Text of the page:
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Hult, Agneta
Publications (10 of 72) Show all publications
Lindgren, J., Carlbaum, S., Hult, A. & Segerholm, C. (2019). Cultivating the juridified self?: Regulation, socialisation and new forms of work against degrading treatment in schools. In: NERA 2019 Abstract Book 2019-03-06: . Paper presented at NERA 2019 – Education in a Globalized World, 6–8 March 2019, Uppsala, Sweden (pp. 826-827).
Open this publication in new window or tab >>Cultivating the juridified self?: Regulation, socialisation and new forms of work against degrading treatment in schools
2019 (English)In: NERA 2019 Abstract Book 2019-03-06, 2019, p. 826-827Conference paper, Oral presentation with published abstract (Refereed)
Abstract [en]

A popular contemporary narrative asserts that Sweden has become “the society of easily offended victims” (Eberhard, 2009; see also Berensten, 2014; Dahlstrand, 2012; Heberlein, 2005; Zaremba, 2008). Official statistics show how defamation of character claims have increased dramatically over time (The Swedish National Council for Crime Prevention, 2018). Such observations relates to developments in the school system where the number of complaints regarding degrading treatment (DT) have also increased (The Swedish Schools Inspectorate, 2018). Overall, schools’ work against DT is framed by increasing awareness of the role of formal obligations, trials, evidence, damages, individual rights and childrens’ subjective experiences of being offended. Plans, preventions, expanding forms of investigations and documentation are enacted in order to provide guarantees that DT do not occur; that is, that students are not exposed to any behaviour that violates their “dignity” (The Swedish Education Act SFS 2010:800, §6).

The increasing legal framing when it comes to schools’ work with problems of DT has been discussed in terms of juridification (Lindgren, Carlbaum, Hult & Segerholm, in press). The overall aim of this study is to explore how new judicial forms of work against DT in Swedish schools affect young people’s socialisation and identity. In a previous study, based on interviews with students, we could not confirm any radically new patterns of socialisation (Lindgren, Hult, Carlbaum & Segerholm, 2018). The present study then, is an attempt to validate these results by including the perspective of experienced school actors who have a different overview and relation to the issues at hand. We thus analyse interviews with both school actors and students from grade five and grade eight when reasoning about problems of DT and how such problems are understood and acted on in schools.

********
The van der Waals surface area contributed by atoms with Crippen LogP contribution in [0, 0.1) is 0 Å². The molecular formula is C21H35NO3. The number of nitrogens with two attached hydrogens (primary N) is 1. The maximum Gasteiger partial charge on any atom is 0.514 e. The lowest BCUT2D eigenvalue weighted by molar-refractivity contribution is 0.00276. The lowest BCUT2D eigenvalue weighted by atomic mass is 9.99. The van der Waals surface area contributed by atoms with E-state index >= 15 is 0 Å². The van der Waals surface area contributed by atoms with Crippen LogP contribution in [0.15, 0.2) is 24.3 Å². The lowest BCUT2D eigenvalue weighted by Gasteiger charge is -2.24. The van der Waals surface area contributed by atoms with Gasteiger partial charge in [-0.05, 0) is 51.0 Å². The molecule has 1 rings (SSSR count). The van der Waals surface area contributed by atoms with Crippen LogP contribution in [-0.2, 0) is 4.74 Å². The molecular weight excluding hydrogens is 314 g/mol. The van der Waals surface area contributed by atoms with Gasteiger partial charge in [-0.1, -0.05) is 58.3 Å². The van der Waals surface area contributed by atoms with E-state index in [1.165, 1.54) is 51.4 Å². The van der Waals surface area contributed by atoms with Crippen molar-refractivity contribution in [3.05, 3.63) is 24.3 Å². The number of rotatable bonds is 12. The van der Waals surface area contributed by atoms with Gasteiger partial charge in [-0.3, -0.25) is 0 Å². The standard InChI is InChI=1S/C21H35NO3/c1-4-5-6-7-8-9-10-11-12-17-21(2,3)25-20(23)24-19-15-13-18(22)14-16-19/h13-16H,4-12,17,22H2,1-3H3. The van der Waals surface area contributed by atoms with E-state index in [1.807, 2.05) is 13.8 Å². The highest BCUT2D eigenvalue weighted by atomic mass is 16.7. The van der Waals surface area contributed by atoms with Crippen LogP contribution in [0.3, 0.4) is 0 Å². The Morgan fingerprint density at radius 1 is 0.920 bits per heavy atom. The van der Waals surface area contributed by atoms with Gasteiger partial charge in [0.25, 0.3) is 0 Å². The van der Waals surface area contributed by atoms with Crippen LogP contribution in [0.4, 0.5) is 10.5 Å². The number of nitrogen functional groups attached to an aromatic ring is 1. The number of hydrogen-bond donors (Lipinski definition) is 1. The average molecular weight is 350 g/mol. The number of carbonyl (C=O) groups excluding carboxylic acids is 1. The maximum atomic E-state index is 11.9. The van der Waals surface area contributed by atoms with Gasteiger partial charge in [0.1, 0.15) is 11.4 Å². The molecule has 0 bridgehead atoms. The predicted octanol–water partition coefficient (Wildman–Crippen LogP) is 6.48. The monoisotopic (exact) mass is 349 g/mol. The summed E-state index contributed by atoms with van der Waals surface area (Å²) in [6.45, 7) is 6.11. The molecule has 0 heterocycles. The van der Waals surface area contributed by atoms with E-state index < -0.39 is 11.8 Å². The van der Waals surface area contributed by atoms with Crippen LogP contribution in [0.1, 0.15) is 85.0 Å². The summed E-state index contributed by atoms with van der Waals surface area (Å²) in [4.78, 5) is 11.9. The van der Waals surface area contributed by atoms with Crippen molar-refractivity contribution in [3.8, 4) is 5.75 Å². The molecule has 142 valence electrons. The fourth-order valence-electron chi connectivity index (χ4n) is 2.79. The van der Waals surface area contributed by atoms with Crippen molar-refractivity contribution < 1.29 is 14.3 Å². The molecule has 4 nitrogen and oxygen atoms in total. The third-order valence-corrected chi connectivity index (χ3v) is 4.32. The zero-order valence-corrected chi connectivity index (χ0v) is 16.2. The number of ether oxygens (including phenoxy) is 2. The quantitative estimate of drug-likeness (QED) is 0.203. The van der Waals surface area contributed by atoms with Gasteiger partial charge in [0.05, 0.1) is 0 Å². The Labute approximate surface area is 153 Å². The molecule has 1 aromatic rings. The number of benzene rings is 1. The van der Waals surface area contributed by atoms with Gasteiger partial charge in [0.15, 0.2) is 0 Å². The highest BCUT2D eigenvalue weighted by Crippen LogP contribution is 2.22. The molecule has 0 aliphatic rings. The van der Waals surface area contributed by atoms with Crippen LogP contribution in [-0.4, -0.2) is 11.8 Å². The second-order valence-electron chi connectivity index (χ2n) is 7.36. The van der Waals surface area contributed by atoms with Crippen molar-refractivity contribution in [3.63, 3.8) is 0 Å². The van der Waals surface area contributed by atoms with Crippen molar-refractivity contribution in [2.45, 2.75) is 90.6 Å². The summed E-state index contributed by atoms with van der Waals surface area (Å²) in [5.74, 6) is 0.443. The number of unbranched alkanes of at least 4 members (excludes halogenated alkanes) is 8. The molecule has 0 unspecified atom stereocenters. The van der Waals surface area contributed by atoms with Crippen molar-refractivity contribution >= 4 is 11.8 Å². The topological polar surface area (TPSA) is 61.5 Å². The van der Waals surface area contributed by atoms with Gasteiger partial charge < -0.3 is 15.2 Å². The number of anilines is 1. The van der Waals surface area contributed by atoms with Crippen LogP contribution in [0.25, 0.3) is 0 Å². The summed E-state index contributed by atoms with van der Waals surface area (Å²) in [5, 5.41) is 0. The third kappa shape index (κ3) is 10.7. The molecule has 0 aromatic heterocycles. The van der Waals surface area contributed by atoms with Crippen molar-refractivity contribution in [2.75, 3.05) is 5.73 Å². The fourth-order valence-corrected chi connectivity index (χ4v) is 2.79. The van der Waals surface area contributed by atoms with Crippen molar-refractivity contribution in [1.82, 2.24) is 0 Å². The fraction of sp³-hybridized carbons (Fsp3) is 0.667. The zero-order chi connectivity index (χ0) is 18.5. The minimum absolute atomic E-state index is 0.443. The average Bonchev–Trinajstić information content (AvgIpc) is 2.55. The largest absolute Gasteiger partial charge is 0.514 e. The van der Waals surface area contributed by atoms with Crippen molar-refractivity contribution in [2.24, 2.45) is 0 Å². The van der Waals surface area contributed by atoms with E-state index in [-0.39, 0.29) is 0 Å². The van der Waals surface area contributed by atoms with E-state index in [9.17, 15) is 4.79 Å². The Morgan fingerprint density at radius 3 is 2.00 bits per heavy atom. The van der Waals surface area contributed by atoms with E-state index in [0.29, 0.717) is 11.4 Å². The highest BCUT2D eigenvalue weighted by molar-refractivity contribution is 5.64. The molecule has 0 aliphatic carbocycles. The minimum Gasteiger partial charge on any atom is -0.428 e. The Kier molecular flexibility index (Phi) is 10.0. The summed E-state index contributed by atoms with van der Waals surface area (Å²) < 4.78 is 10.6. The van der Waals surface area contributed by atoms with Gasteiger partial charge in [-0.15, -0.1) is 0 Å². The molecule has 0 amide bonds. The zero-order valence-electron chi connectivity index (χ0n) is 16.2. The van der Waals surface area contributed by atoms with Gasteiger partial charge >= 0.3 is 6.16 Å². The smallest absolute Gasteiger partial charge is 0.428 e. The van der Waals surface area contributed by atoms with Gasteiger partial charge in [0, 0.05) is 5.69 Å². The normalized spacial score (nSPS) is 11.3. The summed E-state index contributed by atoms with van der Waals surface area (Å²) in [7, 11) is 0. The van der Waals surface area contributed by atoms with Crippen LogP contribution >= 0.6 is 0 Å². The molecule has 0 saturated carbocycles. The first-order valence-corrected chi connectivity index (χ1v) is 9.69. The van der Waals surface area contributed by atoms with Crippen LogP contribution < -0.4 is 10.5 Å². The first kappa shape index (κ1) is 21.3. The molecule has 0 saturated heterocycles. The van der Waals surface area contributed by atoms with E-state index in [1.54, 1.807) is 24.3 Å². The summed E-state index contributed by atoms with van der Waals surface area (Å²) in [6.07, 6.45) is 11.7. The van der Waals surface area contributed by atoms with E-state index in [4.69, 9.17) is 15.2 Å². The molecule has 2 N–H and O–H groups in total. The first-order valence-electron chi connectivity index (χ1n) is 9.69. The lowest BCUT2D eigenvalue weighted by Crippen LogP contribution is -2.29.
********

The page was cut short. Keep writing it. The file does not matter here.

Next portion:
Our theoretical framework establishes a direct link between juridification and socialisation through Habermas’ ideas on the colonisation of the lifeworld by the instrumental rationality of bureaucracies and market-forces (Habermas, 1987). Juridification thus describe how intuitive forms of everyday communication, norms and values becomes reified by legal logic (Habermas, 1987). Drawing on these ideas Honneth (2014) has offered examples of social pathologies that significantly impairs the ability to take part in important forms of social cooperation.

We interviewed students, teachers, head teachers, school staff and responsible officials at the municipality level at five schools in two municipalities. Both students and school staff talk about the juridified significance of DT, that it is decided by the offended person, but have ambiguous ideas ofthe juridified way that the school handle incidents. Both school staff and students claim that the word DT (kränkning) mostly is used by students jokingly, e.g. when reprimanded. Students hesitate in informing teachers of incidents because it sets in motion disproportionate investigations, e.g. informing parents. Thus, students want the teachers to see and know of incidents, but not necessarily to act upon them according to formal standards. Overall, such preliminary results indicate that increasing regulation in school may cultivate juridified selves by stressing subjective feelings and formal investigations while muting dialogue.

National Category
Pedagogical Work
Identifiers
urn:nbn:se:umu:diva-158896 (URN)
Conference
NERA 2019 – Education in a Globalized World, 6–8 March 2019, Uppsala, Sweden
Funder
Forte, Swedish Research Council for Health, Working Life and Welfare, 2015-00654
Available from: 2019-05-14 Created: 2019-05-14 Last updated: 2019-05-20Bibliographically approved